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Life on the Quads
A Centennial View of
the Student Experience at the
University of Chicago
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Grass Skirt Party, Phi Gamma Delta fraternity house, 1952 and Interfraternity Ball, invitation, 1950.

Grass Skirt Party, Phi Gamma Delta fraternity house, 1952.

Interfraternity Ball, invitation, 1950. Despite the disruptions in campus life brought by World War II and its aftermath, the Interfraternity Ball remained the highlight of the social calendar.


Interfraternity Sing, 1949.

Interfraternity Sing, 1949. Held in Hutchinson Court and routinely drawing between three and five thousand observers, the annual spring Interfraternity Sing was one of the most popular campus events. Members of Kappa Alpha Psi fraternity are seen performing here. Photograph by Stephen Lewellyn (AB 1948).




The Social Scene

By the early 1940s fraternity membership had declined sharply to just ten chapters and 250 pledges. On November 15, 1945, the Hutchins administration in conjunction with the Board of Trustees, after determining that fraternities would "tend to conflict" with the success of the new four-year college, weakened the Greek system further by announcing that fraternity membership would not be permitted for first-and second-year students in the new four-year college, since most of these students would be of high school age.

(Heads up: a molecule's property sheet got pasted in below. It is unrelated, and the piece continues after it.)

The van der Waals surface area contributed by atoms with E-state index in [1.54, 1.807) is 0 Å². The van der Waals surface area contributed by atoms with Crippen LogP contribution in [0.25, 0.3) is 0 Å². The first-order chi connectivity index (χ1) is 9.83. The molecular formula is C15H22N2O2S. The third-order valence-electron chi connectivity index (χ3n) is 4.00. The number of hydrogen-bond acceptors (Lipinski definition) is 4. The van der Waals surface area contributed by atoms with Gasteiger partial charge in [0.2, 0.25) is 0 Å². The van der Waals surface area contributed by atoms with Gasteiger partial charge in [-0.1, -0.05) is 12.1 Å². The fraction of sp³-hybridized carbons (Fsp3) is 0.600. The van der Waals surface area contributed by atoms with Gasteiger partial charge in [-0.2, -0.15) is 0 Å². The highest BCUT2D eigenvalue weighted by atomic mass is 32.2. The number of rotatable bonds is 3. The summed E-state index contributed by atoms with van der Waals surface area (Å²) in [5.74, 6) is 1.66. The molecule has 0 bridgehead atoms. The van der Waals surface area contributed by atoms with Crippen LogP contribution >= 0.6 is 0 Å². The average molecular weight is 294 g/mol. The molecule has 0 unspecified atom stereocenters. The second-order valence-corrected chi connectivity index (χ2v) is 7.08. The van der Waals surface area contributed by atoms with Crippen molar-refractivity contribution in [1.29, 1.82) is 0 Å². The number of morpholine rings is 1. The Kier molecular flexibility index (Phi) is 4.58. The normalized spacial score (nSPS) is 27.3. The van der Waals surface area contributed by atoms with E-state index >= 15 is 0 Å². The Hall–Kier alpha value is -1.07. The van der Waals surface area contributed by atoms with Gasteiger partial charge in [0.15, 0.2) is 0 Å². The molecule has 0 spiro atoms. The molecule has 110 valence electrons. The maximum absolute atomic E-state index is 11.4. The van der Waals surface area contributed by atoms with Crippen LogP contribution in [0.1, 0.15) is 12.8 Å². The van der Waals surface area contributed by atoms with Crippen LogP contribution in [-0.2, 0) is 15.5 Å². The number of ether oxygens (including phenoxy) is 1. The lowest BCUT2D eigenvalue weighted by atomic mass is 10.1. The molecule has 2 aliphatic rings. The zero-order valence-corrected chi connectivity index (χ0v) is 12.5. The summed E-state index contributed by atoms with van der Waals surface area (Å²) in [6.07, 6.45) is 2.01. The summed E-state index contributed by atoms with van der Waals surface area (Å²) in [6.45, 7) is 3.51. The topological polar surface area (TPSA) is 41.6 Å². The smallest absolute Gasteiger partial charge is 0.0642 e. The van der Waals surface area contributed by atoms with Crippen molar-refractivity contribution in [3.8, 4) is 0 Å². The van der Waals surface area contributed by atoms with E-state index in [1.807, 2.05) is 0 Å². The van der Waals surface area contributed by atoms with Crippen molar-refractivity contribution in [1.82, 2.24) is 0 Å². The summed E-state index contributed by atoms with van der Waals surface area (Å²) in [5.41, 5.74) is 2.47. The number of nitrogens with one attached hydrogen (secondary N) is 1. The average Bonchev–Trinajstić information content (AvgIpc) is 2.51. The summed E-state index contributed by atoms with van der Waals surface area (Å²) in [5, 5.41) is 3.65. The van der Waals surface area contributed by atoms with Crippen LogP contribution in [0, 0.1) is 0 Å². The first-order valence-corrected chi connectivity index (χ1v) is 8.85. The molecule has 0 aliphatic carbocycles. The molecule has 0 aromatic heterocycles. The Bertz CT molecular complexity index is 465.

Third- and fourth-year men, of course, were still able to participate in the fraternity system. But with membership limited to two years instead of the previous four, the stature of the Greek system was diminished.

A steady decline in student interest throughout the 1960s and 1970s reduced the Greek system to a handful of chapters, but these led the fight in their national organizations to remove all discriminatory barriers. During the 1980s, fraternities once again became a focus of interest and remain a lively, if relatively modest, feature of campus life.

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